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QuestionDiscuss the elasticity of Burger King Corporation, in microeconomics way.
AnswerElasticity determines how changes in product demand and supply relate to changes in price or income (Sloman et al. 2012). Predominantly, it is used to measure change in consumer demand as a result of a change in product price (PED). PED = (% change in quantity demanded )/(% change in price)
Understanding whether or not a business’ product is elastic or not is integral to the success of a company. Several studies, such as Andreyeva et al. (2010) found that fast foods like Burger King were among the most responsive of food categories to price changes. Factors affecting Burger King Corporation’s PED:
Inelastic demand = <1 (change in price does not affect demand) Elastic demand = >1 (change in price results in changes in demand)
However, some individuals may have brand loyalty to BK. Furthermore, to some extent BK is subject to habitual consumption because it has become the default choice; this is particularly true for busy working people needing a quick service. BK has to compete using bundle pricing strategy and price wars, such as the McDonald’s McRib sandwich vs $1 BK BBQ Rib (cheaper alternative), implying high elasticity.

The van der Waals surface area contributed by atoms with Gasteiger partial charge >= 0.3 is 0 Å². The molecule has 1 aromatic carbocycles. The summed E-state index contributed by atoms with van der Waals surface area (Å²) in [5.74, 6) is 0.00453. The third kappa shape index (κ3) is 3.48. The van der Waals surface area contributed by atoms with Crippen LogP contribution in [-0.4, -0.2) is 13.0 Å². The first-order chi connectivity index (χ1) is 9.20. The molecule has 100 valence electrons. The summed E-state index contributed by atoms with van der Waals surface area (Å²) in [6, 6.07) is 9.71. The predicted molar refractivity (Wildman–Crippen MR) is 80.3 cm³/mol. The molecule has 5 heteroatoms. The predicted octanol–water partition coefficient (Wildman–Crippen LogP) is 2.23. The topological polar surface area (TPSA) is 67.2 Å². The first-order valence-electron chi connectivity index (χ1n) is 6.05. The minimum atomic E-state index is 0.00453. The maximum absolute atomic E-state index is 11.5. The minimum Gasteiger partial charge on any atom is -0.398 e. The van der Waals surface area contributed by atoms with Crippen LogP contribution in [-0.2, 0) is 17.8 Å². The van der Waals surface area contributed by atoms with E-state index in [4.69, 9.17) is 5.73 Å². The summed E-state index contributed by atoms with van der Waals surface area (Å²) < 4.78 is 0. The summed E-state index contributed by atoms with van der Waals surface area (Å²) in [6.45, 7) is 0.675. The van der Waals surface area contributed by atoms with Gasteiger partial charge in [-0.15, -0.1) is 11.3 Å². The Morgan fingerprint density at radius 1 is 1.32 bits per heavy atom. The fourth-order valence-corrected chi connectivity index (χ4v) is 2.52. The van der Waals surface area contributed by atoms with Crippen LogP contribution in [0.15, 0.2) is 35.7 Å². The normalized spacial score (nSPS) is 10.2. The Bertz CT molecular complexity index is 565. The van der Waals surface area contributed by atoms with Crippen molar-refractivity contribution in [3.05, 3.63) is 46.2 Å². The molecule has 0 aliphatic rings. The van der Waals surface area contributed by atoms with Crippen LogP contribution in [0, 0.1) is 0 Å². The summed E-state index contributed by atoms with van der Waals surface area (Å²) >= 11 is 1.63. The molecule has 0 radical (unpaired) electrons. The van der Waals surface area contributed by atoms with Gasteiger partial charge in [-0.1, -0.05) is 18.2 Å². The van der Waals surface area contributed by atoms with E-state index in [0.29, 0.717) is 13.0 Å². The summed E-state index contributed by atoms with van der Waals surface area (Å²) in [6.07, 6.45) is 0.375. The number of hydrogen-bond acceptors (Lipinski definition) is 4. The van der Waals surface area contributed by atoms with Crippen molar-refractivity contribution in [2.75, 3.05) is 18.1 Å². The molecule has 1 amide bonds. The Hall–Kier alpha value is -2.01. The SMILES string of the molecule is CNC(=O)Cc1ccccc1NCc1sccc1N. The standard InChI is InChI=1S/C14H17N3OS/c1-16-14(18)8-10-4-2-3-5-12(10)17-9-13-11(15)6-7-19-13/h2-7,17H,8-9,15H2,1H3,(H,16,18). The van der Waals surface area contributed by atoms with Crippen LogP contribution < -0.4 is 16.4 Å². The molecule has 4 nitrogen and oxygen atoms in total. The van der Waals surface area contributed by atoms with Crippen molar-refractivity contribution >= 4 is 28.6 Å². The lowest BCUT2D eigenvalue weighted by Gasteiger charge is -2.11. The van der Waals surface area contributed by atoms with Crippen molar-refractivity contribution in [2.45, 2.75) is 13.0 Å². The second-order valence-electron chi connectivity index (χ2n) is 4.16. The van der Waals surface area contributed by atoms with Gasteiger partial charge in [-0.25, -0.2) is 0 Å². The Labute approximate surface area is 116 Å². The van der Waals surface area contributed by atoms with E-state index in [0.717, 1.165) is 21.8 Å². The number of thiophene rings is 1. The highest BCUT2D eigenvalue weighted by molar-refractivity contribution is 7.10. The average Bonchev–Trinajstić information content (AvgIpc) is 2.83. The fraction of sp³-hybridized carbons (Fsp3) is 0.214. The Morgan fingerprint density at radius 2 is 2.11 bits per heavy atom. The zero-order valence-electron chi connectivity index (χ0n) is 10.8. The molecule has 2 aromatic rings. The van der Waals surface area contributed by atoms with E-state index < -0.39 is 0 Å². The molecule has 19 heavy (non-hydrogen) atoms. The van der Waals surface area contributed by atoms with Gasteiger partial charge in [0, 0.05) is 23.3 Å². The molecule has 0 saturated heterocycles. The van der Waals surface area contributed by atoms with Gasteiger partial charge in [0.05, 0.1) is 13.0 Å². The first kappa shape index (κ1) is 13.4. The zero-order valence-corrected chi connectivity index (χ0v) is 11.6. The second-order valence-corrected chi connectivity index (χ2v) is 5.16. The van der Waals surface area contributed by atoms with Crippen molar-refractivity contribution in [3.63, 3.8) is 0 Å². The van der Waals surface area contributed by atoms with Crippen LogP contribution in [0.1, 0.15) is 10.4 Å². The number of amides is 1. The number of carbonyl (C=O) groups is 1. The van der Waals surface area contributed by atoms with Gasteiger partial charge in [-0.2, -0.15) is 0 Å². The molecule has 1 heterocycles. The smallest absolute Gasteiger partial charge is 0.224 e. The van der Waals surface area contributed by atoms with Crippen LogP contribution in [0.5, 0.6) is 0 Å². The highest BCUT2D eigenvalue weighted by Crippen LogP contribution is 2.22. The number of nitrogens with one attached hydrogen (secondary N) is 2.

Availability of substitutes - The more possible substitutes, the greater the elasticity. The fast food market is saturated with firms of different sizes. BK must also consider the variety of firms in terms of types of products. The degree of necessity – There are health concerns with fast foods and they are not deemed as necessary. Cost of switching products – This is low and corresponds to ease of transferring from BK to other companies. Cross elasticity – Suppose that cross elasticity of demand between BK and McDonald’s is positive and large. Market-oriented pricing strategy is prevalent in the industry and if BK choose to raise their prices, customers will switch to McDonald’s.
ReferencesSloman, J., Wride, A., and Garratt, D. (2012) Economics, 8th edition, London: Pearson Education Ltd. Andreyeva, T., Long, M.W., and Brownell K.D. (2010) The Impact of Food Prices on Consumption: A Systematic Review of Research on the Price Elasticity of Demand for Food. Am J Public Health, 100(2), 216-222.
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